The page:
Does the Love of Christ Control You?

We wouldn’t want to admit it, but we as humans are controlled by myriad of things. Whether it be social media, money, food, sex, popularity, etc., our hearts are prone to be controlled by something. Or as the popular hymn puts it: “our hearts are prone to wander.” Matter of fact, our hearts were wired to be controlled by something—they are just being controlled by the wrong things as a result of sin.

Christian, here’s a question I have for you (and for myself): Does the love of Christ control you? Christians will struggle daily with being controlled by other things—this is why it’s wise to repent daily and strive for holiness without which no one will see the Lord (Hebrews 12:14)—but is Christ’s love for you the foundation of all you do?

In this post, I seek to discuss three ways in which the love of Christ should control us: our thoughts, words, and deeds. Explore with me.


Humans cannot read other humans’ minds. If one claims to, they are lying. So we have the luxury of thinking of something without another person knowing it. However, this is not so with God, who created our minds. God doesn’t simply know what we say—He also knows what we think (Psalms 139:1-2; Psalm 94:11). We cannot hide anything from God. So the next time you’re thinking of something sinful, remember: God sees it. Sin doesn’t start with speech or action, but with thought.

Imagine that we were all in a crowded theater and the screen came on. It looked to be something like the beginning of a Star Wars movie where there’s simply text and it’s scrolling down. The more you read it, the more you notice it’s literally the thoughts going on in your head. How horrified would you be if people were able to see your thoughts? God sees them.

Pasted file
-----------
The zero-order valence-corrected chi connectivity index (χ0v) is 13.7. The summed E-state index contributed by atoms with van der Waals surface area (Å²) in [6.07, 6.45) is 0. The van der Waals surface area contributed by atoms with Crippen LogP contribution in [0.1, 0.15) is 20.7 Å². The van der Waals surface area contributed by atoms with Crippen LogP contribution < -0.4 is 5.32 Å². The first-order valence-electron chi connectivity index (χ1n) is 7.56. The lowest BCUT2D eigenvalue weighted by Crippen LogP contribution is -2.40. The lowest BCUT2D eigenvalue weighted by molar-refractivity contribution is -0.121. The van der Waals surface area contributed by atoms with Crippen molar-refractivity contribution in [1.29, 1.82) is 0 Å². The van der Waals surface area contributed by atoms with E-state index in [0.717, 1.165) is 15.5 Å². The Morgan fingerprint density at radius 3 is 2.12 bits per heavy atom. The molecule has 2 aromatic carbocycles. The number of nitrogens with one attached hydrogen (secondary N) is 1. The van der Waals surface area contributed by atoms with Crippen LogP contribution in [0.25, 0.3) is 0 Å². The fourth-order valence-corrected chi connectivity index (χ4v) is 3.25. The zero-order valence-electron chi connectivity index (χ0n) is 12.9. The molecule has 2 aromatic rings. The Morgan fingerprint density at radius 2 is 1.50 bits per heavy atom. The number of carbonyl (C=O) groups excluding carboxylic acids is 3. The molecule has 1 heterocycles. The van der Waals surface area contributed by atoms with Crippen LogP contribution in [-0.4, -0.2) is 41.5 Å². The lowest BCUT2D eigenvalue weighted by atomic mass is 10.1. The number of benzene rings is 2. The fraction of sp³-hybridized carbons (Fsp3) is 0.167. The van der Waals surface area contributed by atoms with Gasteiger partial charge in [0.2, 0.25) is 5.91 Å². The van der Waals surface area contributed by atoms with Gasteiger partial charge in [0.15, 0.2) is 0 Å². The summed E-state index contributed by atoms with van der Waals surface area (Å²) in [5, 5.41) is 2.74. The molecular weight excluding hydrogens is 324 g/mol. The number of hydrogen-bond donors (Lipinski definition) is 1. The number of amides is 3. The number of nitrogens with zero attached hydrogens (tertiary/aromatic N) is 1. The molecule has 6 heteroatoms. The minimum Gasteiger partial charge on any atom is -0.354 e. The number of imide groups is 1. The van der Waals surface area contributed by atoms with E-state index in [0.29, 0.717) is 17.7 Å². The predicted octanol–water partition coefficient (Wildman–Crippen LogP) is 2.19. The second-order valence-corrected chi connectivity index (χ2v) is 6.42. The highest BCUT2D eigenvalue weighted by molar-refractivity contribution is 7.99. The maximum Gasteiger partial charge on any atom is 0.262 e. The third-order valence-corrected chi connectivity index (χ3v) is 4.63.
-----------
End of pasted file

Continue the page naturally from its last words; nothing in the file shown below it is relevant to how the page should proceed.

We are rightly horrified because, many times, we do not let the love of Christ control our thoughts. In other words, we are not doing well at taking every thought captive to Christ (2 Corinthians 10:5). Even intrusive thoughts (which come spontaneously and are not necessarily sinful) need to be taken captive if we entertain them. God knows the human mind so He surely understands we don’t necessarily want all the intrusive thoughts in our head. But they still need taken captive.

Are your thoughts controlled by the love of Christ?


Your thoughts give rise to your words or speech. We know that words can build up or destroy (Proverbs 18:21). We know they can encourage or criticize. We know they can spew God-honoring truth or God-hating deceit. Words matter.

We have to understand that the words we speak give evidence to the spiritual maturity of our hearts. Are we habitually using words that are profane, unhelpful, and ungracious? Maybe we need to see where we are spiritually. If we are using speech that does not honor God, we can be certain that we are not letting the love of Christ control our words. In that case, we are letting our own sin control us.

Letting the love of Christ control our words is eternally important, as people must hear—or read—the words of God in order to be saved. Our words must be in submission to Christ’s love so our words may be Christ-honoring in sharing the gospel.

So . . . are we letting the love of Christ control our words?


Our thoughts give rise to our words; our words give rise to our actions. Are your actions being controlled by the love of Christ? Just like with our thoughts and words, our actions display our hearts’ desire. In other words, our deeds reveal where our heart truly is.

Since we’re Protestant, we place a strong emphasis on the precious fact that we’re saved by sheer grace. No works (only Christ’s work). No performance. No trying. Simply grace. But I fear we’ve forgotten that our deeds do matter. Our works reveal our faith. Is your faith in the Lord? If so, your actions will reflect it. Is your trust in something else? If so, your actions will reflect it.

Let’s connect this with our witness. You’ve heard of the popular phrase, “Preach the gospel, use words when necessary.” This is an axiom that is simply . . . false. I surely understand the sentiment—we should practice what we preach! However, it falls woefully short of the goal. Your deeds can’t save anybody. We must preach the gospel—with words! Though we know somebody seeing our works won’t save them, somebody seeing our bad works will certainly turn them off even more to the gospel.

Your deeds can’t save anybody but they can damper your witness.

So, I will ask again: are you letting the love of Christ control your actions?

Even more: are you being controlled by the love of Christ or something else?

Ponder that today, friends.


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